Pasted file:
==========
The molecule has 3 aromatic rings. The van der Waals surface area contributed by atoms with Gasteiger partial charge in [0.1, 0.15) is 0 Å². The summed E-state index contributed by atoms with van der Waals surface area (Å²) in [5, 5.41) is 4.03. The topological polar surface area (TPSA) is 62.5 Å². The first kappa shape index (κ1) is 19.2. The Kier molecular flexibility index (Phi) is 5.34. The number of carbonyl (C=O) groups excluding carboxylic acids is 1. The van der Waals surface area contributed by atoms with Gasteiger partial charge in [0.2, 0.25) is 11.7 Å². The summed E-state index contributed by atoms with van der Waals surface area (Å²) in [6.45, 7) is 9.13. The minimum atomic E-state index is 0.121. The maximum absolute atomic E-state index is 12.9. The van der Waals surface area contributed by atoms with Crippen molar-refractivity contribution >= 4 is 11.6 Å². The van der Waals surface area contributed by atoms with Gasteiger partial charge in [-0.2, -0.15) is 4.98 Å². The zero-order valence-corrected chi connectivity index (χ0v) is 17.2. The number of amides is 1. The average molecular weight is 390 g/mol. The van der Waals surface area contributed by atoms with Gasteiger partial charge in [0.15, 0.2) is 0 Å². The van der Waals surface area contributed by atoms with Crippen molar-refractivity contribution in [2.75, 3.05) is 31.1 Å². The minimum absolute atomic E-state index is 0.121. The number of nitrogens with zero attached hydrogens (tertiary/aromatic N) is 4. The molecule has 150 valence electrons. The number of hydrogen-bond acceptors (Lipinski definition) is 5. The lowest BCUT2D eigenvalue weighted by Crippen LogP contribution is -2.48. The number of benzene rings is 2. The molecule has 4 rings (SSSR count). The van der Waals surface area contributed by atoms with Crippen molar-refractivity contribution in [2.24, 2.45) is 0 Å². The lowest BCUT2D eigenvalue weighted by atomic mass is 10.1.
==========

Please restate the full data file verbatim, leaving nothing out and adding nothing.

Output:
The molecule has 3 aromatic rings. The van der Waals surface area contributed by atoms with Gasteiger partial charge in [0.1, 0.15) is 0 Å². The summed E-state index contributed by atoms with van der Waals surface area (Å²) in [5, 5.41) is 4.03. The topological polar surface area (TPSA) is 62.5 Å². The first kappa shape index (κ1) is 19.2. The Kier molecular flexibility index (Phi) is 5.34. The number of carbonyl (C=O) groups excluding carboxylic acids is 1. The van der Waals surface area contributed by atoms with Gasteiger partial charge in [0.2, 0.25) is 11.7 Å². The summed E-state index contributed by atoms with van der Waals surface area (Å²) in [6.45, 7) is 9.13. The minimum atomic E-state index is 0.121. The maximum absolute atomic E-state index is 12.9. The van der Waals surface area contributed by atoms with Crippen molar-refractivity contribution >= 4 is 11.6 Å². The van der Waals surface area contributed by atoms with Gasteiger partial charge in [-0.2, -0.15) is 4.98 Å². The zero-order valence-corrected chi connectivity index (χ0v) is 17.2. The number of amides is 1. The average molecular weight is 390 g/mol. The van der Waals surface area contributed by atoms with Gasteiger partial charge in [0.15, 0.2) is 0 Å². The van der Waals surface area contributed by atoms with Crippen molar-refractivity contribution in [2.75, 3.05) is 31.1 Å². The minimum absolute atomic E-state index is 0.121. The number of nitrogens with zero attached hydrogens (tertiary/aromatic N) is 4. The molecule has 150 valence electrons. The number of hydrogen-bond acceptors (Lipinski definition) is 5. The lowest BCUT2D eigenvalue weighted by Crippen LogP contribution is -2.48. The number of benzene rings is 2. The molecule has 4 rings (SSSR count). The van der Waals surface area contributed by atoms with Crippen molar-refractivity contribution in [2.24, 2.45) is 0 Å². The lowest BCUT2D eigenvalue weighted by atomic mass is 10.1.